Late last week the mayor of the New Jersey town of Carteret cited the Supreme Court ruling to justify cancelling the use of the borough hall for a Saturday naturalization ceremony.  He was upset that the Immigration and Naturalization Service refused to allow the ceremony to begin with prayer. The INS says its rules are meant to ensure that naturalization ceremonies are "conducted in a meaningful manner which is welcoming and inclusive and excludes political, commercial and religious statements." But Mayor Daniel Reiman said the INS could "host its godless ceremony someplace else." (It was held in Newark.)

What a sad object lesson for those aspiring American citizens and their friends and families. Who knows how many different faiths were represented among them? It shouldn’t matter, because one of the most precious benefits of being an American is that your rights and standing as a citizen do not depend on your holding any particular set of religious beliefs.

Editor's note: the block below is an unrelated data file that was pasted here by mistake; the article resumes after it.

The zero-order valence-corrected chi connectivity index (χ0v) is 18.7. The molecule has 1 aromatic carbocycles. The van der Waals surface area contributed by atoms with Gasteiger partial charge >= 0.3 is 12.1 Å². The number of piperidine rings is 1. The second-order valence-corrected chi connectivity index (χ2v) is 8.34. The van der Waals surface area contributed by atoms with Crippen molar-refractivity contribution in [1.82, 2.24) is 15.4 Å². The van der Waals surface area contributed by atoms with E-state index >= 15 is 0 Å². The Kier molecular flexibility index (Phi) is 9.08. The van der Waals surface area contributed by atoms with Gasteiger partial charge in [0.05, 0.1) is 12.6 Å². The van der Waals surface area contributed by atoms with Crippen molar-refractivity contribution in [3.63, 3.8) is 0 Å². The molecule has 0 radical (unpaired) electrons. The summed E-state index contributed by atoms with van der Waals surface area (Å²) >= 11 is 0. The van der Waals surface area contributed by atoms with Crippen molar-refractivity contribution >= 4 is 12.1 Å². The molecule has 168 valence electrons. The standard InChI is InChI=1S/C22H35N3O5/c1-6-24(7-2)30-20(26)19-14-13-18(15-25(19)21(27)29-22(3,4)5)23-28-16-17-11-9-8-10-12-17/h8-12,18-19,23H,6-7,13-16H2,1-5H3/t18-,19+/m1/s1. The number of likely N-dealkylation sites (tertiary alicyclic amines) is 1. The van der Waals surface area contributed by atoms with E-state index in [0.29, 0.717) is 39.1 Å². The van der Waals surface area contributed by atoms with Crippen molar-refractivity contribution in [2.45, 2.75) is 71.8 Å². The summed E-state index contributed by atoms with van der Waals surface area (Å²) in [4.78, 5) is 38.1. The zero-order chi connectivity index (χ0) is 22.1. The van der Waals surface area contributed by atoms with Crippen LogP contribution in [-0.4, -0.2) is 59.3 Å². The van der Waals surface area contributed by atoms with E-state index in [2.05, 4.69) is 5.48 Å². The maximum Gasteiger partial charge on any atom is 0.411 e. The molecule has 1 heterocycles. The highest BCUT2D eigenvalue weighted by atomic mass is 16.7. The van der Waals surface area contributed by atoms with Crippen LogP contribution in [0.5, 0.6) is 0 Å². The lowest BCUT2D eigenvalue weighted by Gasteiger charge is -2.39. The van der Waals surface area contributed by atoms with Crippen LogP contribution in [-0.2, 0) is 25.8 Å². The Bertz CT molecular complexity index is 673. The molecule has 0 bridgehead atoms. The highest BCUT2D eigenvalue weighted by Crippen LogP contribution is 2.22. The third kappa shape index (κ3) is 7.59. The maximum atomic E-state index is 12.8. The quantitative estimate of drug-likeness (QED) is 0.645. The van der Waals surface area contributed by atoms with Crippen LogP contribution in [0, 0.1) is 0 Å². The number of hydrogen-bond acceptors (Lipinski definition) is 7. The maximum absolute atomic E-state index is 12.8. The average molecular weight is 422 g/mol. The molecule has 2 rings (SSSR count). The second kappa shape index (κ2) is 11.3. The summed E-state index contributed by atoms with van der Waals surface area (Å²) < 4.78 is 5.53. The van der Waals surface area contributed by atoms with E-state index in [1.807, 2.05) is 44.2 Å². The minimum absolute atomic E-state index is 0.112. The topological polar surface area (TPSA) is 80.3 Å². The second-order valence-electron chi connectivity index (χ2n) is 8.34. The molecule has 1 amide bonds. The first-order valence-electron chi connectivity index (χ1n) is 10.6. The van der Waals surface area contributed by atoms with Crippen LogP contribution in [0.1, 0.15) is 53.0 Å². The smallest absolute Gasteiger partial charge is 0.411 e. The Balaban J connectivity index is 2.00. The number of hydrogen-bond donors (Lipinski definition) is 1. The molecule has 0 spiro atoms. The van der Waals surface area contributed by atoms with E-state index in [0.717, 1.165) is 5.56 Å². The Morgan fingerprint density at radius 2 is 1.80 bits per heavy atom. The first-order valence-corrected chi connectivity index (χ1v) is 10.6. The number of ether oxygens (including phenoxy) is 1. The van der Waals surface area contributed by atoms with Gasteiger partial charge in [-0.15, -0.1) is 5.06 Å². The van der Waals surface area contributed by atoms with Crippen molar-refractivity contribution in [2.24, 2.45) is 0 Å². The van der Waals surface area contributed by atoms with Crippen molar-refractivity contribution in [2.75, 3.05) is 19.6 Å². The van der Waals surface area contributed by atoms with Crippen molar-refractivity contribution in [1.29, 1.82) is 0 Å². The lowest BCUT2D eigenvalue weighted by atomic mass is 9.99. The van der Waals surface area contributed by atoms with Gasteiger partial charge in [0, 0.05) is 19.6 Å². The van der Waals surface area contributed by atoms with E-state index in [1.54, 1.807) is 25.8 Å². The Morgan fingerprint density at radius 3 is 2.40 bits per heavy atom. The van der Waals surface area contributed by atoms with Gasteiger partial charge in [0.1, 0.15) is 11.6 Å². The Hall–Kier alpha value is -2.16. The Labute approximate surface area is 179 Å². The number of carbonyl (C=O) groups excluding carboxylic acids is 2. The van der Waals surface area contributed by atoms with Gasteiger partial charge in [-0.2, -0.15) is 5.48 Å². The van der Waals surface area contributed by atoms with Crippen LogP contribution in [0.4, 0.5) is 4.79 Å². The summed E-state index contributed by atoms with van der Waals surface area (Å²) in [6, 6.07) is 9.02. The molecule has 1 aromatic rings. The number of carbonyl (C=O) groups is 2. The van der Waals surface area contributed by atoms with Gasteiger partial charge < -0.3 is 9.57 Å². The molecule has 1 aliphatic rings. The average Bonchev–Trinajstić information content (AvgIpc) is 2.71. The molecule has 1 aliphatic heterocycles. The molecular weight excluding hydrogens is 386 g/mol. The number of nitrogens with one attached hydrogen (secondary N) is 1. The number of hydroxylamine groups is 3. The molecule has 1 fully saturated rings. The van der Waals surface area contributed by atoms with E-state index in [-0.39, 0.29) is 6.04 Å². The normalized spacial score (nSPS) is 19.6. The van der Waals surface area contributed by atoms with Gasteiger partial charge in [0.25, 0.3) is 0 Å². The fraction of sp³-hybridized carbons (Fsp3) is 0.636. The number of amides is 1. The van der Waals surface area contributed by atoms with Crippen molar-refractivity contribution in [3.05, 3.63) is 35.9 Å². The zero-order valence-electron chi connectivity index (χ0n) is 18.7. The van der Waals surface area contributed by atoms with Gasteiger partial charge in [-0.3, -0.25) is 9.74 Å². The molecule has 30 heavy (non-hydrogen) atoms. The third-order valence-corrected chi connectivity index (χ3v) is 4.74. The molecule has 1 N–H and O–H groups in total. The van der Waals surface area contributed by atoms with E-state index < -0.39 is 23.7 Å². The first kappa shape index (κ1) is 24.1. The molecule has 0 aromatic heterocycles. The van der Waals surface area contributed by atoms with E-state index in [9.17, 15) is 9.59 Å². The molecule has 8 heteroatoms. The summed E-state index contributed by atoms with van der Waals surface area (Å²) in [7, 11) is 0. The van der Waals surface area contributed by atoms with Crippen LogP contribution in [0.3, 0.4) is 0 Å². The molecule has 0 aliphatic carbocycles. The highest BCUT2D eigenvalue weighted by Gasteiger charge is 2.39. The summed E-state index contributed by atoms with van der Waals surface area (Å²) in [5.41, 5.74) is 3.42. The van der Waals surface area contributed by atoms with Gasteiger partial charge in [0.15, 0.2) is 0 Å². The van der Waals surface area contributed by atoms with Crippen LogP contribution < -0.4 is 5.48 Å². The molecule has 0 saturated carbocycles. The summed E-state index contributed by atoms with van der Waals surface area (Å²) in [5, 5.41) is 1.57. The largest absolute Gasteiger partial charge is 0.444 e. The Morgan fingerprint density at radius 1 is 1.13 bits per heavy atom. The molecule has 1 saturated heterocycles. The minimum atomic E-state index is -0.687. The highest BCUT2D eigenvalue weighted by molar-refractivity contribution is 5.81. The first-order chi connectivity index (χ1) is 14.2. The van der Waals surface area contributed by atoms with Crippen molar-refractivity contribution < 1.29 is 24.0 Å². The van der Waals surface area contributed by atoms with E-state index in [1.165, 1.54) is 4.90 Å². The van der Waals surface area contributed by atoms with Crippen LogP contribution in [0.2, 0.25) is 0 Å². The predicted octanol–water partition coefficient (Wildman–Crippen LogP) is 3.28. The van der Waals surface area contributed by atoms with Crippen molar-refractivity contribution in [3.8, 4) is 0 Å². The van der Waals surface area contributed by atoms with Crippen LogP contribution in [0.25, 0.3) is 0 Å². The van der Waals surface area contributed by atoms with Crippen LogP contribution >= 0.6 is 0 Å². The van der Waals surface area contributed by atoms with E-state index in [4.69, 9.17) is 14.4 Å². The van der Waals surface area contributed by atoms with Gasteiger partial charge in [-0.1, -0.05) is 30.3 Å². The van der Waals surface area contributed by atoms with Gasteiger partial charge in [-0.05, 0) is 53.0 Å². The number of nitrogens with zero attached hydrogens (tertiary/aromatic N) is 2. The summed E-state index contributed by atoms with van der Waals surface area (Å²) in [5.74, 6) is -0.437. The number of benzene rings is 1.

But don’t tell that to Al Bedrosian, a member of the Roanoke County Board of Supervisors in Virginia. Last week after the Supreme Court ruling, Bedrosian declared that prayers to open board meetings should be given only by Christians. It is shameful that Bedrosian holds public office in Virginia, home of James Madison and Thomas Jefferson and the birthplace of the First Amendment. Bedrosian argued publicly several years ago that Christians should “rid ourselves of this notion of freedom of religion in America.” He said Christians “are being fed lies that a Christian nation needs to be open to other religions” and called it one of the “greatest moments in US Senate history” when a group of Christians disrupted a Hindu religious leader who was giving an opening prayer.

Both Reiman and Bedrosian are misinterpreting the Court’s decision. But these episodes bring even greater clarity to a reality to which the conservative majority on the Supreme Court demonstrated “blindness” – in the words of dissenting Justice Elena Kagan. That is the exclusionary and divisive reality – as opposed to the theory – of government bodies opening their meetings with sectarian prayer.